[PATCH v4 02/11] memcg: document cgroup dirty memory interfaces

Greg Thelen gthelen at google.com
Fri Oct 29 14:35:50 PDT 2010

Wu Fengguang <fengguang.wu at intel.com> writes:

> Hi Greg,
> On Fri, Oct 29, 2010 at 03:09:05PM +0800, Greg Thelen wrote:
>> Document cgroup dirty memory interfaces and statistics.
>> Signed-off-by: Andrea Righi <arighi at develer.com>
>> Signed-off-by: Greg Thelen <gthelen at google.com>
>> ---
>> +Limiting dirty memory is like fixing the max amount of dirty (hard to reclaim)
>> +page cache used by a cgroup.  So, in case of multiple cgroup writers, they will
>> +not be able to consume more than their designated share of dirty pages and will
>> +be forced to perform write-out if they cross that limit.
> It's more pertinent to say "will be throttled", as "perform write-out"
> is some implementation behavior that will change soon. 

Good point.  I will update reword the docs to be less specific about
where the write-out occurs.  The important point is that the writer is

>> +- memory.dirty_limit_in_bytes: the amount of dirty memory (expressed in bytes)
>> +  in the cgroup at which a process generating dirty pages will start itself
>> +  writing out dirty data.  Suffix (k, K, m, M, g, or G) can be used to indicate
>> +  that value is kilo, mega or gigabytes.
> The suffix feature is handy, thanks! It makes sense to also add this
> for the global interfaces, perhaps in a standalone patch.

I agree that this would also be useful for the global interfaces.  I
will submit an independent patch for the global interfaces.

>> +A cgroup may contain more dirty memory than its dirty limit.  This is possible
>> +because of the principle that the first cgroup to touch a page is charged for
>> +it.  Subsequent page counting events (dirty, writeback, nfs_unstable) are also
>> +counted to the originally charged cgroup.
>> +
>> +Example: If page is allocated by a cgroup A task, then the page is charged to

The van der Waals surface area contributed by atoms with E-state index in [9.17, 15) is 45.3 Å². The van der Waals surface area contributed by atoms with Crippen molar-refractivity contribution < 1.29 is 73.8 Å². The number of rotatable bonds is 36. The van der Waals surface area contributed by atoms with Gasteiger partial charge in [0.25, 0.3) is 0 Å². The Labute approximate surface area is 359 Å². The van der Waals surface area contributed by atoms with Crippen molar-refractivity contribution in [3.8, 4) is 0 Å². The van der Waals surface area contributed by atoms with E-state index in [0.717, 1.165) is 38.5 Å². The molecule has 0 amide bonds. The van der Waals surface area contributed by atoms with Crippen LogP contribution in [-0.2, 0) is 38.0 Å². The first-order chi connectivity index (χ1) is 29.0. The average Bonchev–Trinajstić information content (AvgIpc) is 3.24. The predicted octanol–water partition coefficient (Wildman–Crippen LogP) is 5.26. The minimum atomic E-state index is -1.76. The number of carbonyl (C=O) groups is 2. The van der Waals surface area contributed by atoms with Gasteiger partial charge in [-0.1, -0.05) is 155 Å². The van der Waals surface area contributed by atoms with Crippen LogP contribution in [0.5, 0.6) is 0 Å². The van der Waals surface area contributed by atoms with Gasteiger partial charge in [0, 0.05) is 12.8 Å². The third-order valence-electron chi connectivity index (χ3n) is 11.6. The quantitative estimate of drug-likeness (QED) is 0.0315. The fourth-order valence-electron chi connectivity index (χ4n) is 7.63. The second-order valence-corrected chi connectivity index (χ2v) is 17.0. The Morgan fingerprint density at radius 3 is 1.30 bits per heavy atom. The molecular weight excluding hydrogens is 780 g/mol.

>> +cgroup A.  If the page is later dirtied by a task in cgroup B, then the cgroup A
>> +dirty count will be incremented.  If cgroup A is over its dirty limit but cgroup
>> +B is not, then dirtying a cgroup A page from a cgroup B task may push cgroup A
>> +over its dirty limit without throttling the dirtying cgroup B task.
> It's good to document the above "misbehavior". But why not throttling
> the dirtying cgroup B task? Is it simply not implemented or makes no
> sense to do so at all?

Ideally cgroup B would be throttled.  Note, even with this misbehavior,
the system dirty limit will keep cgroup B from exceeding system-wide

The challenge here is that when the current system increments dirty
counters using account_page_dirtied() which does not immediately check
against dirty limits.  Later balance_dirty_pages() checks to see if any
limits were exceeded, but only after a batch of pages may have been
dirtied.  The task may have written many pages in many different memcg.
So checking all possible memcg that may have been written in the mapping
may be a large set.  I do not like this approach.

memcontrol.c can easily detect when memcg other than the current task's
memcg is charged for a dirty page.  It does not record this today, but
it could.  When such a foreign page dirty event occurs the associated
memcg could be linked into the dirtying address_space so that
balance_dirty_pages() could check the limits of all foreign memcg.  In
the common case I think the task is dirtying pages that have been
charged to the task's cgroup, so the address_space's foreign_memcg list
would be empty.  But when such foreign memcg are dirtied
balance_dirty_pages() would have access to references to all memcg that
need dirty limits checking.  This approach might work.  Comments?

> Thanks,
> Fengguang

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